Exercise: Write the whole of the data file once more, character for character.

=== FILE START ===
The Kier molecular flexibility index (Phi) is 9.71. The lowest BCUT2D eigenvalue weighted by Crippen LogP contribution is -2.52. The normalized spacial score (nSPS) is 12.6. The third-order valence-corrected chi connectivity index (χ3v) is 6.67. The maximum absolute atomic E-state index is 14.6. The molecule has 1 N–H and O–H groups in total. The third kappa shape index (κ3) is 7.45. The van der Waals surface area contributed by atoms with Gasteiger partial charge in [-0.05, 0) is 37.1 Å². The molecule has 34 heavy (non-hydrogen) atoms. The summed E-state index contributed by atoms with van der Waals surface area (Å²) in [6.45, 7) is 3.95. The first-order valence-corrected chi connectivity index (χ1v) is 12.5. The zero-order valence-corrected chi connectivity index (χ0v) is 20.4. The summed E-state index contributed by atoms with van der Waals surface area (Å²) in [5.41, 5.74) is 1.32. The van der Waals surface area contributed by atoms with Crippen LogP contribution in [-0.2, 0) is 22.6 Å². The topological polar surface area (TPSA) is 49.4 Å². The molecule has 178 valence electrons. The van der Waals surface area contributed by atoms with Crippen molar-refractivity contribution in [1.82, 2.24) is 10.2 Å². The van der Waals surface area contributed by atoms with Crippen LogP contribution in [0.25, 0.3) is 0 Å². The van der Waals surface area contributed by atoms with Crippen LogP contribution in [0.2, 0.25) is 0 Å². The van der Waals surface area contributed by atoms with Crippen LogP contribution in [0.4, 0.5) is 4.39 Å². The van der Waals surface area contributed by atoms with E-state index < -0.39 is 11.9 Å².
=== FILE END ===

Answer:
The Kier molecular flexibility index (Phi) is 9.71. The lowest BCUT2D eigenvalue weighted by Crippen LogP contribution is -2.52. The normalized spacial score (nSPS) is 12.6. The third-order valence-corrected chi connectivity index (χ3v) is 6.67. The maximum absolute atomic E-state index is 14.6. The molecule has 1 N–H and O–H groups in total. The third kappa shape index (κ3) is 7.45. The van der Waals surface area contributed by atoms with Gasteiger partial charge in [-0.05, 0) is 37.1 Å². The molecule has 34 heavy (non-hydrogen) atoms. The summed E-state index contributed by atoms with van der Waals surface area (Å²) in [6.45, 7) is 3.95. The first-order valence-corrected chi connectivity index (χ1v) is 12.5. The zero-order valence-corrected chi connectivity index (χ0v) is 20.4. The summed E-state index contributed by atoms with van der Waals surface area (Å²) in [5.41, 5.74) is 1.32. The van der Waals surface area contributed by atoms with Crippen LogP contribution in [-0.2, 0) is 22.6 Å². The topological polar surface area (TPSA) is 49.4 Å². The molecule has 178 valence electrons. The van der Waals surface area contributed by atoms with Crippen molar-refractivity contribution in [1.82, 2.24) is 10.2 Å². The van der Waals surface area contributed by atoms with Crippen LogP contribution in [0.25, 0.3) is 0 Å². The van der Waals surface area contributed by atoms with Crippen LogP contribution in [0.2, 0.25) is 0 Å². The van der Waals surface area contributed by atoms with Crippen LogP contribution in [0.4, 0.5) is 4.39 Å². The van der Waals surface area contributed by atoms with E-state index < -0.39 is 11.9 Å².